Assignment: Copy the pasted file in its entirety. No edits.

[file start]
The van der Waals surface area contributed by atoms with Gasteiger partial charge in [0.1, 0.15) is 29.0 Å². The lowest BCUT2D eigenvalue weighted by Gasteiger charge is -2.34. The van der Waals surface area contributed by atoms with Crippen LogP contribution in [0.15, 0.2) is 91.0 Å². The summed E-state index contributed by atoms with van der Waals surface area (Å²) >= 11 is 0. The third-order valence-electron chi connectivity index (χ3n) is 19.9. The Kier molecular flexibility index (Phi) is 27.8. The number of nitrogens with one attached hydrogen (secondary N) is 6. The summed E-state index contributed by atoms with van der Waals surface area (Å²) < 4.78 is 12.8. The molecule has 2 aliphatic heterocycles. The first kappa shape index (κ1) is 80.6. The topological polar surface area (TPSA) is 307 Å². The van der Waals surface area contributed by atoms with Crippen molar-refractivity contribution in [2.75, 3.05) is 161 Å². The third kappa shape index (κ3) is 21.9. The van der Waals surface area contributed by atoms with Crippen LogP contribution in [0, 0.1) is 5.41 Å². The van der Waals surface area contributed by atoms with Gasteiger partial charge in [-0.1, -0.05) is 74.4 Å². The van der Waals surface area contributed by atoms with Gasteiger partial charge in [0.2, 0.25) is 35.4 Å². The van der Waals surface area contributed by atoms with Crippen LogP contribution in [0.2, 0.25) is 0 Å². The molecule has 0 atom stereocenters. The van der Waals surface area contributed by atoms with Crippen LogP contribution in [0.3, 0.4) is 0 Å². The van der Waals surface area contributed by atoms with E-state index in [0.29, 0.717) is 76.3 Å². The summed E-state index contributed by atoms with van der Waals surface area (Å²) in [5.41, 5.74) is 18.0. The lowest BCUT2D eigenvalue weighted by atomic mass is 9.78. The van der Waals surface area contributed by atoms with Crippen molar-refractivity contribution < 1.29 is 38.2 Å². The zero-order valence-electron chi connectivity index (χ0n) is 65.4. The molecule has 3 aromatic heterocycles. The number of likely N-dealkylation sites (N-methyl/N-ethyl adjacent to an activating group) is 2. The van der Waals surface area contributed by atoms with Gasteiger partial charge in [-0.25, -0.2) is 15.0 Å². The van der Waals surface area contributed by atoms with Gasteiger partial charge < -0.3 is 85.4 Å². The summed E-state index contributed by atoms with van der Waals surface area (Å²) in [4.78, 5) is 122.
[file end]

The van der Waals surface area contributed by atoms with Gasteiger partial charge in [0.1, 0.15) is 29.0 Å². The lowest BCUT2D eigenvalue weighted by Gasteiger charge is -2.34. The van der Waals surface area contributed by atoms with Crippen LogP contribution in [0.15, 0.2) is 91.0 Å². The summed E-state index contributed by atoms with van der Waals surface area (Å²) >= 11 is 0. The third-order valence-electron chi connectivity index (χ3n) is 19.9. The Kier molecular flexibility index (Phi) is 27.8. The number of nitrogens with one attached hydrogen (secondary N) is 6. The summed E-state index contributed by atoms with van der Waals surface area (Å²) < 4.78 is 12.8. The molecule has 2 aliphatic heterocycles. The first kappa shape index (κ1) is 80.6. The topological polar surface area (TPSA) is 307 Å². The van der Waals surface area contributed by atoms with Crippen molar-refractivity contribution in [2.75, 3.05) is 161 Å². The third kappa shape index (κ3) is 21.9. The van der Waals surface area contributed by atoms with Crippen LogP contribution in [0, 0.1) is 5.41 Å². The van der Waals surface area contributed by atoms with Gasteiger partial charge in [-0.1, -0.05) is 74.4 Å². The van der Waals surface area contributed by atoms with Gasteiger partial charge in [0.2, 0.25) is 35.4 Å². The van der Waals surface area contributed by atoms with Crippen LogP contribution in [0.2, 0.25) is 0 Å². The molecule has 0 atom stereocenters. The van der Waals surface area contributed by atoms with Crippen LogP contribution in [0.3, 0.4) is 0 Å². The van der Waals surface area contributed by atoms with E-state index in [0.29, 0.717) is 76.3 Å². The summed E-state index contributed by atoms with van der Waals surface area (Å²) in [5.41, 5.74) is 18.0. The lowest BCUT2D eigenvalue weighted by atomic mass is 9.78. The van der Waals surface area contributed by atoms with Crippen molar-refractivity contribution < 1.29 is 38.2 Å². The zero-order valence-electron chi connectivity index (χ0n) is 65.4. The molecule has 3 aromatic heterocycles. The number of likely N-dealkylation sites (N-methyl/N-ethyl adjacent to an activating group) is 2. The van der Waals surface area contributed by atoms with Gasteiger partial charge in [-0.25, -0.2) is 15.0 Å². The van der Waals surface area contributed by atoms with Gasteiger partial charge < -0.3 is 85.4 Å². The summed E-state index contributed by atoms with van der Waals surface area (Å²) in [4.78, 5) is 122.